The secondary push of the article is how often people lie to get into focus groups in the first place. It is amazing how easy it is to say what someone wants to hear. I told the recruiter I quaff 15 bottles of beer a week. Try six in a good week. Also, I was told I’d have to produce ID, to prove my age. This did not happen. Nor did I have to sign a non-disclosure form. I did have to consent to having myself videotaped, however.

What is interesting to me is that no matter how maligned they are, and despite attempts to devise other methods, companies keep deferring to them.

(See also: Italians do it better and the inner doughboy).

Monday, June 09, 2003

Ten More Years of These Six Albums

The re-issue of Pavement’s seminal Slanted & Enchanted (including fancy liner notes and a bonus disc of rarities and B-sides) to coincide with the album’s ten year anniversary has been a critical and financial success. Other indie-rock mile markers are fast approaching their tenth birthday, and their respective labels have announced plans to follow the S&E route. Here are six to keep your ears open for.

* Palace, There is No-One What Will Take Care of You (June, 1993, Drag City)
Re-mastering mid-fi indie-rock songs is futile at best, but this no-fi album sounds like it was recorded on a .4 track. Instead, Drag City offers a new 20-page booklet including special artwork and a typically cryptic but exclusive interview with singer Will Oldham – "It was the sinful, drunken dust vole who let loose the barbasol tears of my imagination" – that will make you fall in love with this album all over again.

* Liz Phair, Exile in Guyville (June, 1993, Matador)
Same songs, same order, same liner notes and absolutely no bonus material. However, the re-issue will feature a remix of "Flower" that makes it much easier to hear Phair sing "I want to be your blowjob queen." Advance orders for the album have already topped 100,000 copies.

* Breeders, Last Splash (August, 1993, 4AD)
Purists will insist this is alt-rock, not indie-rock, an argument that centers around the fact that it sold more than 28 copies. Still, the reissue will help fans forget all about "Title TK," the recent follow-up album that took nine years to complete – and really wasn’t worth the wait. Liner notes include a formal apology from Kim and Kelley Deal for wasting everybody’s time.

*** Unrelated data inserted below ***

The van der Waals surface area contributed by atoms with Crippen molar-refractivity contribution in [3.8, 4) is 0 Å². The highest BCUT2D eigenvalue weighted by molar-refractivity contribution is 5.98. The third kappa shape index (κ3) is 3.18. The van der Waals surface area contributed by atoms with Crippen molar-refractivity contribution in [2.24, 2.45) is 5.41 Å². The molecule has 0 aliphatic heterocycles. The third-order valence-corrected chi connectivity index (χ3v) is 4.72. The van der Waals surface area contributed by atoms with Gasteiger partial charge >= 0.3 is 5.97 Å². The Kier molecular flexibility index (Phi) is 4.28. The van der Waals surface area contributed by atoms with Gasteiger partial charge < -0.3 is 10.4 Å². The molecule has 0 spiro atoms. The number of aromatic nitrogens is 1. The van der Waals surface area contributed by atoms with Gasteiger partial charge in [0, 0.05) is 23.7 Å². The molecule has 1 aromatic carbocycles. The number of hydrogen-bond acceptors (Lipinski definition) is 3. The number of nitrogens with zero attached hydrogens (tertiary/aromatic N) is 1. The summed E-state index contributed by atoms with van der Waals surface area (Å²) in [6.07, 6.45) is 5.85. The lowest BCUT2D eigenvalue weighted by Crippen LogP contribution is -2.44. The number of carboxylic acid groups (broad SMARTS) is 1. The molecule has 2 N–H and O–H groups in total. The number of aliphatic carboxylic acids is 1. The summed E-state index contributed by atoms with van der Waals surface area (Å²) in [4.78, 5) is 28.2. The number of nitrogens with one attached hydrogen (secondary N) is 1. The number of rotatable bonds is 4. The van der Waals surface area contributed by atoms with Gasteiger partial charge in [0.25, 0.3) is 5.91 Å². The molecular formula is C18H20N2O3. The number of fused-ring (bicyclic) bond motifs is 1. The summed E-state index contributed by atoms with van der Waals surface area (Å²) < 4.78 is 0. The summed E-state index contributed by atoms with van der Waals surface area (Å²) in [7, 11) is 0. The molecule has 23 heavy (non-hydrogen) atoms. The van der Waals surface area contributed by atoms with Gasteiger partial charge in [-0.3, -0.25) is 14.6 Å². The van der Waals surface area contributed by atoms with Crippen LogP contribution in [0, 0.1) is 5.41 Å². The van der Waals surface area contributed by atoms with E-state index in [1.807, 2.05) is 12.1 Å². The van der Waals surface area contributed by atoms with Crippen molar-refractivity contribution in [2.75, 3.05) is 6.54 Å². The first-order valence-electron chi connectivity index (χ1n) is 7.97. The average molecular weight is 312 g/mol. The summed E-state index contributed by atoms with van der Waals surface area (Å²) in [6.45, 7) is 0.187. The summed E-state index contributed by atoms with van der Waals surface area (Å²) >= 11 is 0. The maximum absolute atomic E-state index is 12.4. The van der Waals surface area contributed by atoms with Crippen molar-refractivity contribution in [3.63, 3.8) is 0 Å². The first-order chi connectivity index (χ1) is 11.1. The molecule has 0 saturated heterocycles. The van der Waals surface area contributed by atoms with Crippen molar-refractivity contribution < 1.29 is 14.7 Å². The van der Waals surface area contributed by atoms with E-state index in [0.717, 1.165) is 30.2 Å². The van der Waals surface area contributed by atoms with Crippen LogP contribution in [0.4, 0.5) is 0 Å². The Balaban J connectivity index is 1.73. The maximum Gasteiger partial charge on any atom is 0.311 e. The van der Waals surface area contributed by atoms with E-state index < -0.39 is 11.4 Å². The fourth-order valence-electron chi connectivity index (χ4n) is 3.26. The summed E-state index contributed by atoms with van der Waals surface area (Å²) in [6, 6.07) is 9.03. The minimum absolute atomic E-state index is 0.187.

* Archers of Loaf, Icky Mettle (September, 1993, Alias)
Includes a Karaoke disc of the entire album so that you can sing along with all your favourite smash hit singles, including "Web in Front," "Wrong" and chart-topper "Plumb Line." Imagine the thrill of belting out classic sing-along lines like "Stuck a pin in your backbone / Spoke it down from there / All I ever wanted was to be your spine" or "She’s an indie rocker / and nothing’s gonna stop her / plumb line says she’s a bitch." Remember, with Icky Mettle Karaoke, you’re the star!

* Guided by Voices, Bee Thousand (June, 1994, Scat Records)
Using the same software algorithms that remove clicks and pops from old 78rpm blues records, the static and sonic imperfections of this four-track masterpiece have been removed in the re-mastering process. Also includes a bonus EP of 27 unreleased songs from the ever-prolific Robert Pollard, including a song about the making of Bee Thousand, a song about the song about the making of Bee Thousand, and you get the idea.

* Sebadoh, Bakesale (September, 1994, Sub Pop)
Includes a bonus DVD with every Sebadoh video ever made (three). The album itself includes "Happy Hug Kitten Rainbow," a song that was deleted from the original album because it contains no minor chords. The totally fucking stupid cover photo of a baby Lou Barlow peering into a toilet remains unaltered in the slightest.

Friday, June 06, 2003

The Kill Fee is My Favourite Kind of Fee